What a week for sports balls. Never before have the inflated orbs that make these games go been thrust into the limelight so. We speak, of course, about ” DeflateGate ,” the New England Patriots’ pre- Super Bowl scandal that turned the entire web into a classroom of giggling 12-year-olds.
It’s not just the NFL, though — everyone’s got balls. We sniffed around a bit, talking to all the major pro sports leagues in America, to get the lowdown on their balls.
In the NFL , home and visiting teams must supply 12 official game balls for use on offense. Those balls must be available for referees to inspect 135 minutes before kickoff. The home team, meanwhile, must have 12 more backup balls just in case; the visiting team can, but isn’t required to, supply 12 backups as well. All balls must be inflated to between 12.5 and 13.5 pounds per square inch (PSI). An additional six brand-new balls, “sealed in a special box and shipped by the manufacturer” are marked exclusively for use in the kicking game.
America’s pro futbol association, meanwhile, requires fewer balls. Before each contest the home team provides 14 official match balls, according to a Major League Soccer spokesperson. All 14 must be inflated to between 12 and 14 PSI, with 13 being the ideal mark.
Basketballs go through a more ritualistic process. At the beginning of a season, every team is sent 72 official game balls by the NBA , according to a league spokesperson. Before each game, three are brought to the referees’ locker room — one step closer to glory before 20,000 screaming fans.
The night’s officiating crew-chief then inspects all three balls for wear and tear, and to make sure they’re inflated to the league’s required range of 7.5 to 8.5 PSI. While the game’s two teams warm up pre-game, the crew chief brings all three inspected balls out to the court. He selects one for play; the other two serve as backups. Basketballs don’t fly into the stands as often as soccer balls or footballs do, so they need to be replaced less often. But baseballs, which are constantly being fouled off into the upper deck or smacked out of the park entirely? Major League Baseball goes through almost 1 million per year.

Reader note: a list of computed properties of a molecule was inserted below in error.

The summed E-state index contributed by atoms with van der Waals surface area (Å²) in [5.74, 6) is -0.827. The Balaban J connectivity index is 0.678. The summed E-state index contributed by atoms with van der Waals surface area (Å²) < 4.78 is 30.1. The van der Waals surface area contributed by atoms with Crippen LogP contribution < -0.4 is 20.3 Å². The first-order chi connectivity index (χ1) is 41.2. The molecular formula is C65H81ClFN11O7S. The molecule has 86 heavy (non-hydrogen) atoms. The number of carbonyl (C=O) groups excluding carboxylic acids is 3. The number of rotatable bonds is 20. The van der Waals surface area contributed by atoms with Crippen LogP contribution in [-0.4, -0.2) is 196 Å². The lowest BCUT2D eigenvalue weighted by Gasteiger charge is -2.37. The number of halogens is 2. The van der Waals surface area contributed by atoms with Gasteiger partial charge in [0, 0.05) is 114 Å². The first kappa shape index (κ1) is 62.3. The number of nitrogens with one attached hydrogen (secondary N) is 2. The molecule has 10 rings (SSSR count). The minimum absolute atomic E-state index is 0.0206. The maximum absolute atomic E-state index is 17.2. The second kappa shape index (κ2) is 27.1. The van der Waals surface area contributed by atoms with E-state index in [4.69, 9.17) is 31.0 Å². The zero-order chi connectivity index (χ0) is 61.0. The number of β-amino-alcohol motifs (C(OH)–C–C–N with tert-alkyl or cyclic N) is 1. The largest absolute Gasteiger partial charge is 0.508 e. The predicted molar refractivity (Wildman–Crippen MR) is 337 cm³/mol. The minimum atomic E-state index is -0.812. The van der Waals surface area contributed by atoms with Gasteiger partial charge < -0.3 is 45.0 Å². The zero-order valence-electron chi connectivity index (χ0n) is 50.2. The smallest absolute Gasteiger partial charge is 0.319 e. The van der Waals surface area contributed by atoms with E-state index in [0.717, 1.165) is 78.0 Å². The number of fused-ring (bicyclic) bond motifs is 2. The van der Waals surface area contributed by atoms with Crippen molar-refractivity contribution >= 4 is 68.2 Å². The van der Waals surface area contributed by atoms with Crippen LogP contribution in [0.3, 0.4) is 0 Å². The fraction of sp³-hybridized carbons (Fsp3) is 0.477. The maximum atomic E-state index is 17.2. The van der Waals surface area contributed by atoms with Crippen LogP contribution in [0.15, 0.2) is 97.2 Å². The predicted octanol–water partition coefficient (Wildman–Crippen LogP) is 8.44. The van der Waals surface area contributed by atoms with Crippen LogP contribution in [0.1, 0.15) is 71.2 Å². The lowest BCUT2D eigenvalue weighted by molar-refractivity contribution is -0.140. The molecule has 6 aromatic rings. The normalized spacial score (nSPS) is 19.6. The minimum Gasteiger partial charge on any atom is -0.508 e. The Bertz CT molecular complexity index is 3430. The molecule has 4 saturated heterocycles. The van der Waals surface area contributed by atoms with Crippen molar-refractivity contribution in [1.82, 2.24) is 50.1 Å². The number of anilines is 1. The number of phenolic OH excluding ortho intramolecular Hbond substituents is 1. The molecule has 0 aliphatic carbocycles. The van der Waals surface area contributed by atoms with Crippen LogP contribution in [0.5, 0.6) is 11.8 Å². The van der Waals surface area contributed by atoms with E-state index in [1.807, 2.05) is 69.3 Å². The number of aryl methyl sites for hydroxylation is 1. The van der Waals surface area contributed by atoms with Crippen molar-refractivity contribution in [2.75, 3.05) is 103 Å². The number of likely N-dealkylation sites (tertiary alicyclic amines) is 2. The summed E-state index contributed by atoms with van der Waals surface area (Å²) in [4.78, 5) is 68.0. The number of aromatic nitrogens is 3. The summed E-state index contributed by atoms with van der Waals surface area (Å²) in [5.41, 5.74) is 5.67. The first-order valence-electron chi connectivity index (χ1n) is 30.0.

Between spring training, batting practice and actual games, about 900,000 baseballs are used by all 30 clubs in a given season, according to an MLB spokesperson. Each club uses about 30,000; about 200,000 are used for actual games.
For a particular game, 8 to 10 dozen are prepared for use. A park attendant massages each ball with Lena Blackburne Baseball Rubbing Mud — essentially a sludge culled from New Jersey — to break them in. Once the balls have been rubbed down, umpires check them, approve them and — voila — there’s your pool of game balls.
Finally, we have the National Hockey League , which doesn’t use balls but pucks, those vulcanized-rubber discs you can (sort of) see whizzing about the ice on TV broadcasts.
For any game, the home team must provide at least 15 “appropriately frozen” pucks per period, according to an NHL spokesperson, which translates to a minimum of 45 per game. Those pucks are mandated to be chilled to between 16 and 24 degrees Fahrenheit — much colder than anyone should ever keep their balls.
1. Golf Cart Fail
This runaway vehicle wreaked minor on-field havoc following a high school football championship in Texas last December. But a heroic bystander hopped aboard and put on the brakes.
No casualties occurred, and the clip immediately became Internet legend.
2. Penalty Kick Fail
Watch out for the ricochet, goalie! This kid gets it in the right in the chops.
3. Mascot on Rollerblades Fail
What happens when you put an inflatable dinosaur on rollerblades and ask it to skate down a flight of stairs? Amazingness, that’s what.
4. Flopping Fail
In sports, to “flop” is to exaggerate the force of contact in hopes of drawing a favorable call from officials. But you’ve got to time it much, much better than this guy does.